Civico Development completes Oriole Landing in Lincoln, MA

September 18, 2020 - Front Section

Lincoln, MA A ribbon cutting ceremony was held to celebrate the opening of Oriole Landing, a 60-unit mixed-income community developed by Civico Development. Constructed on the site of the former Oriole Farm, Oriole Landing features a community garden anchored by a historic 1800s farmhouse that was restored and relocated to the center of the property. Situated adjacent to the new Lincoln/Concord Rte. 2 interchange near the Alewife Station, Oriole Landing began welcoming residents on June 1.

Civico worked closely with officials of the town to help achieve its affordable housing objectives – aided greatly by a $1 million loan from the Lincoln Affordable Housing Trust to create 15 affordable apartments. These units will remain affordable in perpetuity for renters making 80% of Area Median Income (AMI). Since 2010, the town had added only two units of affordable housing. With the completion of Oriole Landing, all 60 units will be included on the subsidized housing inventory, bringing the town’s affordable housing stock to 14%, exceeding the state requirement of 10%. Ten of the 15 affordable units were set aside as “local preference” – for town residents, employees of the town, employees of local businesses and families with children in the Lincoln Public Schools. The process included extensive public engagement, and was quickly approved by residents at town meeting and permitted by the planning board.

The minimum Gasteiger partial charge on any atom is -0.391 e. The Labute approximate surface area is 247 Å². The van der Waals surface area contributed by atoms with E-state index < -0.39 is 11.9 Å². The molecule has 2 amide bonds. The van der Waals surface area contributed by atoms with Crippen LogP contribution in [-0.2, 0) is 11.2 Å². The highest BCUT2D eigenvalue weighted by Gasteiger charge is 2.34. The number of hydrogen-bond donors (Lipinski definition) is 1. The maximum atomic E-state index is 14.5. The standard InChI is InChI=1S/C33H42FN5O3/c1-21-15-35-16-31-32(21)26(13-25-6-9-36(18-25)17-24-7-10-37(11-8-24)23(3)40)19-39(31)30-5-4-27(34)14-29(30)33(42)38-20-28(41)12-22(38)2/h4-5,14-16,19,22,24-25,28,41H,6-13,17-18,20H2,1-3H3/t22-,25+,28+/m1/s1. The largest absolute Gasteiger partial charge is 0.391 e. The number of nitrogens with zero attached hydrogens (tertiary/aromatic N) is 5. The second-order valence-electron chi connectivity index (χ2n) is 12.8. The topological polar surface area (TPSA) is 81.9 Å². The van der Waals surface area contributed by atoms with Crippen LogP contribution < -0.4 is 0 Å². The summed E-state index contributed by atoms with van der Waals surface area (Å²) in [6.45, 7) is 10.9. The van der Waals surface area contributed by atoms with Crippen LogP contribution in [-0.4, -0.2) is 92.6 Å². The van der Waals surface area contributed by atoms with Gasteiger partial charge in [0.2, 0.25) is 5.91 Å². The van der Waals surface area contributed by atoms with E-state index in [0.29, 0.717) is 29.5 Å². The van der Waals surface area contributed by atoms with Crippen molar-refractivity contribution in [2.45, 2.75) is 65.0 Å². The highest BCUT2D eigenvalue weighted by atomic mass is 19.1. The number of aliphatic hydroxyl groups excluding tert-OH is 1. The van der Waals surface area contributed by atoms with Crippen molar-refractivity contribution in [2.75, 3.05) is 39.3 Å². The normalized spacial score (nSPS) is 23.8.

“There was a tremendous amount of public outreach by the Civico team, the housing commission, and the planning department to answer any questions or concerns raised by town residents regarding Oriole Landing,” said Paula Vaughn-Mackenzie, acting director of planning and land use for the town. “Civico was a terrific partner when it came to responding to those concerns and being personally available to Town leadership, staff and residents. This allowed the project to gain broad based support and ultimately approval at town meeting.” 

Designed by Civico (with Olinger Architects serving as the architect of record) and constructed by Bald Hill Builders, Oriole Landing is comprised of two three-story, 30-unit buildings which incorporate elements of a New England-style farmhouse. The historic Dexter C. Harris house (built in 1873) was restored and relocated between the residential buildings, and serves as a garden house with a large gathering and studio space for community use. 

Oriole Landing is rooted in the town’s rural and agricultural past. From the farmhouse aesthetic to the community barn and garden, this project integrates rural living into a modern apartment community. Oriole Landing’s residents can grow fresh, local food – assisted by an onsite professional agriculturist. The pet-friendly development also features a community courtyard for gatherings; an outdoor fire pit lounge; a patio with a master grilling station; an adjacent community barn complete with a fitness room, and a dog park and dog washing station.

Oriole Landing is leased and managed by Jennifer Michalik of Madison Management. 

Civico’s commitment to healthy buildings and experiences is evident throughout the project. Oriole Landing is built to a US Green Building Council LEED for Homes v4 certification standard. It also features an array of solar panels that reduce reliance on fossil fuel consumption; high performance mechanical systems with ductless mini-split heat pumps to provide heating and cooling; individual energy recovery ventilation systems that supply fresh air to each apartment; LED lighting and Energy Star-certified appliances in each unit; low flow WaterSense-labeled water fixtures throughout the building; and an electric vehicle charging station.

“It’s a testament to the Town of Lincoln and their proactive approach to providing housing for all income levels,” said Andrew Consigli, managing partner of Civico Development. “Oriole Landing will provide much-needed housing for seniors looking to downsize while remaining in their hometown, single parent households and young people who want convenient access to the Boston metropolitan area.” 



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